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Re: {3} Using Variables in Path Names

by jeroenes (Priest)
on Nov 28, 2001 at 16:06 UTC ( #128038=note: print w/replies, xml ) Need Help??

in reply to Re: Re: Using Variables in Path Names
in thread Using Variables in Path Names

I think tadman ment 2 things. First of all, with the join method you only have a hard-coded separator in one place. If you want another, just replace that one, or better, define a variable for that.

Two, you'd better assign variables, or arrays, to define the subdirectories node for node. That way, the code gets more readible (less comments needed) and better maintainable.


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Re: Re: {3} Using Variables in Path Names
by dragonchild (Archbishop) on Nov 28, 2001 at 19:09 UTC
    This is actually an interesting discussion. Let's take a look at the code for this:
    # Having defined $HOME, $first, $second up above somewhere... # Using interpolation my $dir = "$HOME/$first/$second"; # vs. Using join my $dir = join '/', ($HOME, $first, $second);
    Personally, I find the first to be more expressive. It tells me, the reader, that you're talking about a directory structure because that's how I'm used to seeing it.

    join, to me, talks about creating generic strings, usually for some cryptic file using comma-delimitation or as a way of printing out an array in a readable form.

    Now, this is all personal style. I guess I'm just used to seeing it that way.

    As for speed ... I haven't done the Benchmarking, but I think that interpolation might actually even be faster.

    As for usability, I will agree that it's easier to manipulate a list vs. manipulating a string, but that usually doesn't really matter. Most of the time, you're manipulating said string in a recursive fashion. So, you're just adding vs. adding & subtracting (which you'd have to do if you converted the recursion to a loop).

    We are the carpenters and bricklayers of the Information Age.

    Don't go borrowing trouble. For programmers, this means Worry only about what you need to implement.

      My 0.02.

      I don't like both variants. They are not portable. It is better to use File::Spec for operations on filenames:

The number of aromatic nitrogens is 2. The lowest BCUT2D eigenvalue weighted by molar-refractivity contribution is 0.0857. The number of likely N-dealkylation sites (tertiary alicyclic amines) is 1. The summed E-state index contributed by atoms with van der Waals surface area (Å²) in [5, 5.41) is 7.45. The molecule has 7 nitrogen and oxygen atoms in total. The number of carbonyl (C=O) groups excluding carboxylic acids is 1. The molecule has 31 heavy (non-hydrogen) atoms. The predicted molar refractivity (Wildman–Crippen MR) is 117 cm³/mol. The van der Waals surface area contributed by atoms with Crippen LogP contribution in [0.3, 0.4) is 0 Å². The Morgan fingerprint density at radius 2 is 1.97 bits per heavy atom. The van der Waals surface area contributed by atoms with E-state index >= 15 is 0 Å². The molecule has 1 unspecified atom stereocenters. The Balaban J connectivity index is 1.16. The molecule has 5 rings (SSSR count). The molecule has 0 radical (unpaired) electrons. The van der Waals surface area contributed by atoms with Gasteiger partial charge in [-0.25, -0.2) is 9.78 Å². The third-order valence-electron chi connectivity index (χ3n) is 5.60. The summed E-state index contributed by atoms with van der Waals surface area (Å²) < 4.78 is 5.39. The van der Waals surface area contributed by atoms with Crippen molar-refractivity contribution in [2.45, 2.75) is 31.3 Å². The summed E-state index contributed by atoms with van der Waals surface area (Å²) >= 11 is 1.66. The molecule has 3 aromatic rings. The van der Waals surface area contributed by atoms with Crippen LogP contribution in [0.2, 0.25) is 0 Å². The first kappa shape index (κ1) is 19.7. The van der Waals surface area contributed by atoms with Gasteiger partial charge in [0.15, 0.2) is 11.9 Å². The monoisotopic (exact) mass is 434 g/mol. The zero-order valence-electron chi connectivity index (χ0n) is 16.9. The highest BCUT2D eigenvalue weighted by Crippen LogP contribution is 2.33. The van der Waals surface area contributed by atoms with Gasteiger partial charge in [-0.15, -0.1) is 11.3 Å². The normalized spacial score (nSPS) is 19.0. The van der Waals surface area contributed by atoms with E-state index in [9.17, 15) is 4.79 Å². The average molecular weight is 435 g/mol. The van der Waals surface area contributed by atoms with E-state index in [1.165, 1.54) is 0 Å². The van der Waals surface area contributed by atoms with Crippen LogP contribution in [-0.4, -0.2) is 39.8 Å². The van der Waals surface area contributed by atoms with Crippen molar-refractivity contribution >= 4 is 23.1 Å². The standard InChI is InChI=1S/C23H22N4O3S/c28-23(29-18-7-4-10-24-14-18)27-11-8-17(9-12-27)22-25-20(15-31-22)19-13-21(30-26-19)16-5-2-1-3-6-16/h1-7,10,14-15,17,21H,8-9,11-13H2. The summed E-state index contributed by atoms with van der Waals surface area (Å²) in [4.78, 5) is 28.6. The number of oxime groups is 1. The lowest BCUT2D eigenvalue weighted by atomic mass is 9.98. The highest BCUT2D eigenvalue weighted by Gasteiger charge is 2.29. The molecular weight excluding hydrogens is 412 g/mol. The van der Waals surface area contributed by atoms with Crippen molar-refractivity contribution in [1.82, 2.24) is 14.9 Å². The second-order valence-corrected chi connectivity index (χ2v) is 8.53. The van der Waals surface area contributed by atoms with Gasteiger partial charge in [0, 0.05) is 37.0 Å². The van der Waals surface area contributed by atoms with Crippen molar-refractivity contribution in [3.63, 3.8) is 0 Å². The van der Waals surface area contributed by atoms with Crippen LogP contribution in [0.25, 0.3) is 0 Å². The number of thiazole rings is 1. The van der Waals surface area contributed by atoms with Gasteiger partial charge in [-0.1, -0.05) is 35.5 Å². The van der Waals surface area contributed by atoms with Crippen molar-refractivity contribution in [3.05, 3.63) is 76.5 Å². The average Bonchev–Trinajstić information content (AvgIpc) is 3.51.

use File::Spec; my $dir = File::Spec->catdir($HOME, $first, $second);
      I suppose my rationale behind using join over string interpolation was that when working with directories, it is often advantageous to use an array instead of a string. This way you can resolve path components like '..' using pop instead of a regex. The other idea was that each piece supplied to the join would represent a single path component, which could be validated using a quick map for the extra paranoid. Of course, then $HOME would have to be split into something like @HOME.

      Anyway, Benchmark says:
      Benchmark: timing 1000000 iterations of interpolator, joiner... interpolator: 5 wallclock secs ( 5.13 usr + 0.00 sys = 5.13 CPU) @ +194931.77/s (n=1000000) joiner: 4 wallclock secs ( 4.53 usr + 0.00 sys = 4.53 CPU) @ 22 +0750.55/s (n=1000000) Rate interpolator joiner interpolator 194932/s -- -12% joiner 220751/s 13% --
      #!/usr/bin/perl my ($the,$fastest,$donut,$youve,$ever,$seen) = qw [ the fastest donut +you've ever seen ]; sub joiner { my $x = join ('/', $the,$fastest,$donut,$youve,$ever,$seen); } sub interpolator { my $x = "$the/$fastest/$donut/$youve/$ever/$seen"; } use Benchmark qw [ cmpthese ]; cmpthese ( 1000000, { joiner => \&joiner, interpolator => \&interpolator, } );
      As far as I can tell, using 'join' or the concatenation operator(.) are both reasonably fast; interpolation is slower than either. Of course, you would have to do a lot of joining for it to make any difference in the speed of your program.
      If interpolation is more readable (which I think it is), you could always do this:
      my $dir = $HOME.'/'.$first.'/'.$second;

      for the extra speed boost. :-)
      (Actually, that's kind of ugly, too. I would probably just interpolate.)

      Impossible Robot

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